List? What List?

I have a confession to make. I haven’t been reading from The List for some time now. I warned you all that this would happen from time to time! Still, I feel that is a weak excuse, at best. In short, I’ve been a bad bad girl (get your heads out of the gutter now, we’re talking about reading here, not sexy time).

First, I diverged from the reading list to read The Republic of Thieves by Scott Lynch, which I’ve documented in previous posts. No regrets!

Then my reading ran away with itself…

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Someone I greatly respect (and one of my superiors) at work recommended The Effortless Experience: Conquering the New Battleground for Customer Loyalty by Matthew Dixon, Nick Toman, and Rick DeLisi. The last book recommended by this superior was Arlene Dickinson’s Persuasion, which I really enjoyed. As far as professional reading goes, it was very insightful and it made a lot of sense to me – it also ended up being some required reading for the company. So it follows that once I saw her recommendation for The Effortless Experience pop up, I used one of my Audible credits for the audiobook. I’m glad I did, too. Essentially, the authors posit that the new goal for companies should be to focus on making the customer experience easier. Apparently there has been too much of a focus over the years on providing an over-the-top amazing customer experience, when all people really want is for you to make their lives easier. You make their life easier, you win their business and potentially their loyalty. BAM! Eureka! But in all seriousness it has had a positive impact on the way I do my job. For that reason, I’m glad I took the time to listen to this audiobook. Also I wouldn’t be too surprised to see it pop up as required reading at work, or having some kind of influence on strategies for next year. So if you think about it that way, I’m one step ahead!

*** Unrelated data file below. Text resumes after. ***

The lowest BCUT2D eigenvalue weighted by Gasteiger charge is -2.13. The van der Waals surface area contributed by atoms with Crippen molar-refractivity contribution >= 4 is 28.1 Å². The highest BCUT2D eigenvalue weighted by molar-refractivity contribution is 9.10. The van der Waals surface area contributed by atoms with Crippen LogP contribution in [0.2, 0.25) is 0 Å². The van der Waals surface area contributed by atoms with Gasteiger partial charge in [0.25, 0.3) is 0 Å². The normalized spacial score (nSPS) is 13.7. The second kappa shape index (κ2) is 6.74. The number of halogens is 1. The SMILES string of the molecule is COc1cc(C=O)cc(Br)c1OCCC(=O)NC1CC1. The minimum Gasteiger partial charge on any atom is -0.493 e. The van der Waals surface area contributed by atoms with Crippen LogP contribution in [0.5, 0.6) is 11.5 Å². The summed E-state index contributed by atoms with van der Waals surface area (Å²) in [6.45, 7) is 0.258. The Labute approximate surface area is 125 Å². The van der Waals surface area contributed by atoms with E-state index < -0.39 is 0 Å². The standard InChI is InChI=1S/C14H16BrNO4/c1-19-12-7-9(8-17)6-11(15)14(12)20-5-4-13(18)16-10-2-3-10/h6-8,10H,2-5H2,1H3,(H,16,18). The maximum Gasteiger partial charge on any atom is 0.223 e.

Next up, David and Goliath: Underdogs, Misfits, and the Art of Battling Giants by Malcolm Gladwell. (SIDE BAR: that man has a lot of “L”s in his name, doesn’t he?) This was also acquired with Audible credits. Listen – I went into my account one day and saw that I had saved up 6 credits. That’s a lot of credits considering you only get one a month! I had no choice but to use them!! Right? Right. Of course. Let’s not be wasteful. For those of you out there still raising an incredulous eyebrow in my general direction, here was my justification: (1) I wanted to use my Audible credits, (2) I still wanted to finish Allegiant before returning to the Lord of The Rings series, and (3) I wanted an audiobook to listen to for my commute.

So after finishing Effortless Experience I moved on to David and Goliath. It was really interesting – I didn’t agree with all of the conclusions drawn by Gladwell in his discussion of our perceptions of advantages and disadvantages, but I still found the conversation to be thought provoking and intriguing. It’s the sort of thing I think a debate club or Toastmaster’s club could really have fun with. Actually, it might make for an interesting blog post of its own…maybe I’ll do a follow-up post on that one…we’ll see, no promises.

Now I’m reading Allegiant by Veronica Roth, which I think I should be able to finish up in the next week or so, and listening to Dad is Fat by Jim Gaffigan. To be honest, I think I’m a bit premature in my listening of Dad is Fat. I think I might enjoy it more when kids start being a factor in my life.

After I finish Allegiant I PROMISE I’ll go back to Lord of the Rings. Pinky swear! I already have the audiobook and everything!

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LOTR: one down!